This Healthcare REIT Share Price Hasn’t Taken Off Yet

chart02In hopes of a stock rebound, activist Levin Capital Strategies made an agreement with the externally managed healthcare REIT, New Senior Investment Group, last month. This is just another development by an activist in a market that has seen several stocks become underappreciated by sellouts in 2015 and has never recovered.

In addition to agreeing to add an independent board member, Levin Capital will not object to board director nominees at the next annual meeting. When Levin complained about New Senior’s stock performance last September, they owned 6.5% of New Senior; since then, they have likely not profited from them yet.

chart05New Senior Investment Group is externally managed. In November 2014, Fortress Investment Group LLC spun off New Senior Investment Group from one of its publicly traded funds, Newcastle Investment Group, hoping that the aggregate market value of both companies would be higher.

Nevertheless, the share price hasn’t taken off. In fact, last year the stock dropped by 40%, the worst performance among healthcare REITs. On the other hand, assets saw a 50% increase and debt level almost doubled. It appears that the management pushed the boundaries last year.

chart01Their share price performance has followed trends similar to other externally managed REITs, such as NorthStar Realty Finance and Ashford Trust. Interestingly, Levin also owns shares of NorthStar Realty Finance.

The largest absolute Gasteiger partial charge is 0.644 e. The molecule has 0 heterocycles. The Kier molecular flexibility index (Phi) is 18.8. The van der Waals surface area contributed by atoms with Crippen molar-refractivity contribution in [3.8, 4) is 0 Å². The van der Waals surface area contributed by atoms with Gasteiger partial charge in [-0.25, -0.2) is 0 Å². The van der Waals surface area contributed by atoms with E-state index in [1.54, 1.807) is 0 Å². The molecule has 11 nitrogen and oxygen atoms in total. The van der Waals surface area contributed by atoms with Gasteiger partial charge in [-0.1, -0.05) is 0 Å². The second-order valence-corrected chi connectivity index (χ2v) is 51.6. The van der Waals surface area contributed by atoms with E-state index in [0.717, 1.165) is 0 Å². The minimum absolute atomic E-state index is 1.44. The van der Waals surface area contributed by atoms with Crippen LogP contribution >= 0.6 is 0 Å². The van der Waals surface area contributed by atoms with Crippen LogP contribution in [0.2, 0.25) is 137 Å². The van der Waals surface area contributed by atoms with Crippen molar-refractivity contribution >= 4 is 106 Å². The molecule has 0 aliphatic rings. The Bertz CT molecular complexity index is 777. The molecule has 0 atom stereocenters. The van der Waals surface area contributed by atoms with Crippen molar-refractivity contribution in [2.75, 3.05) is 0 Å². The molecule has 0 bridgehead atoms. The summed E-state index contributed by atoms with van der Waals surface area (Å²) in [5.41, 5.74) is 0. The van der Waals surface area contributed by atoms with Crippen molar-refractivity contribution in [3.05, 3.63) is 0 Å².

Despite its short history as a standalone company and being externally managed, New Seniors does have good things going for it. The defensive sector stock currently has the highest yield among healthcare REITs and its dividend payout to AFFO is below 90%.

For those who don’t like investments dependent on Medicaid and Medicare, New Senior sources their revenues primarily from private sources. They invest in independent living and assisted living/ memory care facilities. In a spectrum between minimal and intensive care, they are situated in the middle.

New Senior’s portfolio is composed of managed and triple net lease properties. In managed properties, the company has direct participation in the cash flow of the facilities. In Q4 2015, managed properties occupancy has advanced by 310 basis points year over year, and triple net lease properties occupancy has increased by 110 basis points. Like many, their triple net lease tenants don’t have much room to cover rental payments, EBITDARM is around 1.28x.

chart03

Additionally, AFFO per share increased 58% in Q4 2015 year over year. Their AFFO multiple is around 8.4x, as opposed to the sector median of 16x.

What concerns us most is that their total debt to total enterprise has reached 71%, which is high. Management is well aware of the leverage level, but they don’t seem to be too concerned about it. While they are selling some properties, they prioritized stock repurchases for now, where they can extract higher cap rates (even more than buying properties, according to management). As of now, their debt hasn’t been rated by major credit agencies, so it’s difficult to know exactly where they stand.